Gerard J. Couture
Love Across the Ocean
Gerard J. Couture, 2nd Infantry Division
It was May 1945 and the people of Zatisi, Czechoslovakia, were waiting for the Americans. They had endured seven years of occupation. Věra Adamcová was there when the dawn brought the roar of tanks. It sounded as does a far-off thunderstorm on a summer night. As Věra wrote many years later in her memoirs, she was: “alive, young, and the world was beautiful… The young soldiers streaming by were not much older than I was. They were smiling and happy that they had arrived at their destination and for them, at least the war ended as it did for all the people milling in the streets. The city was awakening from its prolonged stupor. Gaiety was not only visible but audible. Cafes were crowded. Dance halls were again resounding with the tilting tunes of polka and the brash rhythm of modern jazz.”
Gerry Couture had hit the beaches of Normandy on D-Day, fought through the Ardennes, crossed the Rhine, and rolled with Gen. George S. Patton´s Third Army into western Czechoslovakia, in order to liberate it from the Nazis. Gerry was among the soldiers who had streamed into Pilsen. One morning, while he and some buddies were out walking, observing the landscape – cratered and strewn with debris from the destruction of the Škoda factory only ten days earlier, Couture cut his hand.
Fortunately, there was a group of Czech girls out walking, and one of them, Věra, invited Couture and his friends to her house, where her father bandaged his hand. Věra’s and Gerry´s conversation was rather limited, since neither of them knew the other’s language, but they managed with gestures and a few words. During the next three weeks, Couture became a frequent visitor to the Adamec household. He had to leave for Germany but returned later for another three-week stint, before returning to the United States.
Saying goodbye was sad. What to do – take Věra with him to the U.S.? No, Věra was too young – her mother wouldn´t let her go. For four years, the pair kept in touch through letters and their relationship grew warmer. Relations between Czechoslovakia and Russia didn’t improve and, in 1948, the Communist party took over in Czechoslovakia. Věra’s brother escaped to Germany, nearly starving to death, and eventually made his way to the U.S. There, he enlisted in the army and soon found himself back in Germany, staring back into his homeland from the other side.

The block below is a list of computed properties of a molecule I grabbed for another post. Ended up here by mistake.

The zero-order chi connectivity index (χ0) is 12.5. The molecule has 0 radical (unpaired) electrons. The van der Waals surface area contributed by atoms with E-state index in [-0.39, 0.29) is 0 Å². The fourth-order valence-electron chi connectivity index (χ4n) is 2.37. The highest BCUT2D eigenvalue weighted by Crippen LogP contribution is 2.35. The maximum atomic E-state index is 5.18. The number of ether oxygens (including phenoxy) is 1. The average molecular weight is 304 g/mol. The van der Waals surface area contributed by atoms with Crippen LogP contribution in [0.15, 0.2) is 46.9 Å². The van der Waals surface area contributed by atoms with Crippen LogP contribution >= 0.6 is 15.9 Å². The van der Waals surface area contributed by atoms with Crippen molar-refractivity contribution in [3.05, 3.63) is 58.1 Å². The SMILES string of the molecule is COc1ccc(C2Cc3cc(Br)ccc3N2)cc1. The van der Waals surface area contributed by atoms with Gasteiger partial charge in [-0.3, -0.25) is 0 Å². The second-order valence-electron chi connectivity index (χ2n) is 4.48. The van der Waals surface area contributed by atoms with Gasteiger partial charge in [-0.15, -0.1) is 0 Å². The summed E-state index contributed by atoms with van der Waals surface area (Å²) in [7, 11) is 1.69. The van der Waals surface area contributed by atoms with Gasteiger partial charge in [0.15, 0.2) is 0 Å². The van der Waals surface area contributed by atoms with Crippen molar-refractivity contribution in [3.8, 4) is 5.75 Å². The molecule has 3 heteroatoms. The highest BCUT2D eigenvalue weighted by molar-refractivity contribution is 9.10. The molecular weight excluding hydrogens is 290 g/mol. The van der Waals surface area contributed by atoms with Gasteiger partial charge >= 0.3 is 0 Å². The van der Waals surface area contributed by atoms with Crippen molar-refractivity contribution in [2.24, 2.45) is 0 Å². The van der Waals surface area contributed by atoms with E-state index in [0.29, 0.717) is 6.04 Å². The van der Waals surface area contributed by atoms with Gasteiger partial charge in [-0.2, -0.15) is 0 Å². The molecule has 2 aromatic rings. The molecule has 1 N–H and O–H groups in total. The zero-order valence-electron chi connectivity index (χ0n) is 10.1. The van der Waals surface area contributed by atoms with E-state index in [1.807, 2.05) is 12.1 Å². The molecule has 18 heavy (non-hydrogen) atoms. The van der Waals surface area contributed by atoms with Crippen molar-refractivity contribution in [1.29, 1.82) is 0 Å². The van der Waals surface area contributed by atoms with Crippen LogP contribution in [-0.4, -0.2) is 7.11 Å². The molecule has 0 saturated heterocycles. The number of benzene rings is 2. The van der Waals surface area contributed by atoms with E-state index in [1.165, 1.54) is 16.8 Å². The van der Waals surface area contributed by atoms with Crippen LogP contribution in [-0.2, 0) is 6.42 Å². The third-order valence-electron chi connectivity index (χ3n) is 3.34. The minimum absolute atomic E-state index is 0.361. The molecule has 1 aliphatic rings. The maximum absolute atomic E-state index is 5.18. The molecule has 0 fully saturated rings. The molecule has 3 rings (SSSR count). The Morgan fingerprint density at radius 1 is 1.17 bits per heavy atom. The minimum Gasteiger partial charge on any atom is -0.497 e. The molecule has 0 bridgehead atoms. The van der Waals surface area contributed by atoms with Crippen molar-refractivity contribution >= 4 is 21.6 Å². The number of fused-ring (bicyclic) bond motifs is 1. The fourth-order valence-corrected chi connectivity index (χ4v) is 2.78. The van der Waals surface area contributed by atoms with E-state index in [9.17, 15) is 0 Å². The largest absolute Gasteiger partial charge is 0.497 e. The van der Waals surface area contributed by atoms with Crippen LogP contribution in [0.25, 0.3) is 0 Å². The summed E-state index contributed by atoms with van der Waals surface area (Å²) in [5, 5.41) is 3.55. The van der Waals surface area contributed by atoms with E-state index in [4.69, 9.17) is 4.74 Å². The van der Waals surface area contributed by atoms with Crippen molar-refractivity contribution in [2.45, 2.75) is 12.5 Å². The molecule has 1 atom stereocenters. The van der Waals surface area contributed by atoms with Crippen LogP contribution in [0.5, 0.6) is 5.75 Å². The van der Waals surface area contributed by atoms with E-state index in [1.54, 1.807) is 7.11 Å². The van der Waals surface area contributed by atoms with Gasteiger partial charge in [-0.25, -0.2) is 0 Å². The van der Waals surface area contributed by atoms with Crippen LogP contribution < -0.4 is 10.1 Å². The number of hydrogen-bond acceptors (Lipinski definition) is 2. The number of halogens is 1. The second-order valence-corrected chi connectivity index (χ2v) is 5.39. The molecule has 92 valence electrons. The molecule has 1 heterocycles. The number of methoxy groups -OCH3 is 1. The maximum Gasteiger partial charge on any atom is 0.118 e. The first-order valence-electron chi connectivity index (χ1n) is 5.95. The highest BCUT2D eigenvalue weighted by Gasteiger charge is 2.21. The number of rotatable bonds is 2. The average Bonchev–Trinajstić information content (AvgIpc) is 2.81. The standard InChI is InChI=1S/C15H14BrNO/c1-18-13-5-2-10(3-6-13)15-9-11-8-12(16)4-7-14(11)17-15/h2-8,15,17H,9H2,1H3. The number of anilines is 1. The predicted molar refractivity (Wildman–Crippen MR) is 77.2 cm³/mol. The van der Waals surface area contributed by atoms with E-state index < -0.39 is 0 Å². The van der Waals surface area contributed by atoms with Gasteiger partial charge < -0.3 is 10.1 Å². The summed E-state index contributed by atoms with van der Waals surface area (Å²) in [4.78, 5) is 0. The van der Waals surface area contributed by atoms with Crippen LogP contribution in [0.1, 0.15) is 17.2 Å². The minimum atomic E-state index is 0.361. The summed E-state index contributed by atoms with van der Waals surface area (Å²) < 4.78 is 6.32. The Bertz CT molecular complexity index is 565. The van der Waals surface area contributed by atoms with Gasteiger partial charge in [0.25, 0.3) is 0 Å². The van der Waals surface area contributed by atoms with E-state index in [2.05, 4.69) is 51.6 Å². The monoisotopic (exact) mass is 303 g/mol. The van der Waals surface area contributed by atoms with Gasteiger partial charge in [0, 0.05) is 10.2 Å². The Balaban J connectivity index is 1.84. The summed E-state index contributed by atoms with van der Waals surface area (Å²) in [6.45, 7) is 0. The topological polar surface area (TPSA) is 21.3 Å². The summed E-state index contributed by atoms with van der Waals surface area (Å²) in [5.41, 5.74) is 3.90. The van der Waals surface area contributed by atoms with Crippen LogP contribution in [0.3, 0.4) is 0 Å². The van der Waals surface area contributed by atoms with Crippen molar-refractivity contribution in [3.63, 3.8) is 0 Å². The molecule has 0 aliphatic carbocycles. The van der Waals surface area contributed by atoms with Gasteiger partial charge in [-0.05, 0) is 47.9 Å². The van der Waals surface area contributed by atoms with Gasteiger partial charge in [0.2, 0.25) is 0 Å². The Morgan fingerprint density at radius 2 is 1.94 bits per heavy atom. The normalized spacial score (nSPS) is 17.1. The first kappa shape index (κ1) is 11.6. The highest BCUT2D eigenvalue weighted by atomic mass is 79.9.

Věra had to fill out a lot of papers, but she didn’t have any problems getting a visa. Gerry paid her way and she quickly learned English. The couple settled in Shrewsbury and built their own home in a quiet neighborhood, on Fairlawn Circle. Gerry was a factory foreman and Věra worked at the public library. For years, the Coutures returned to Czechoslovakia to visit Věra’s parents, whose little village was now a suburb of Pilsen. It wasn’t easy to visit a communist nation and the couple sometimes worried that a capricious official would detain Věra or forbid her returning to the United States – but it didn’t happen. In 1999, the Coutures celebrated their 50th wedding anniversary in Pilsen. Today, Jerry (almost 90) still lives with his wife, Věra, in their Shrewsbury home.
From book 500 hours to victory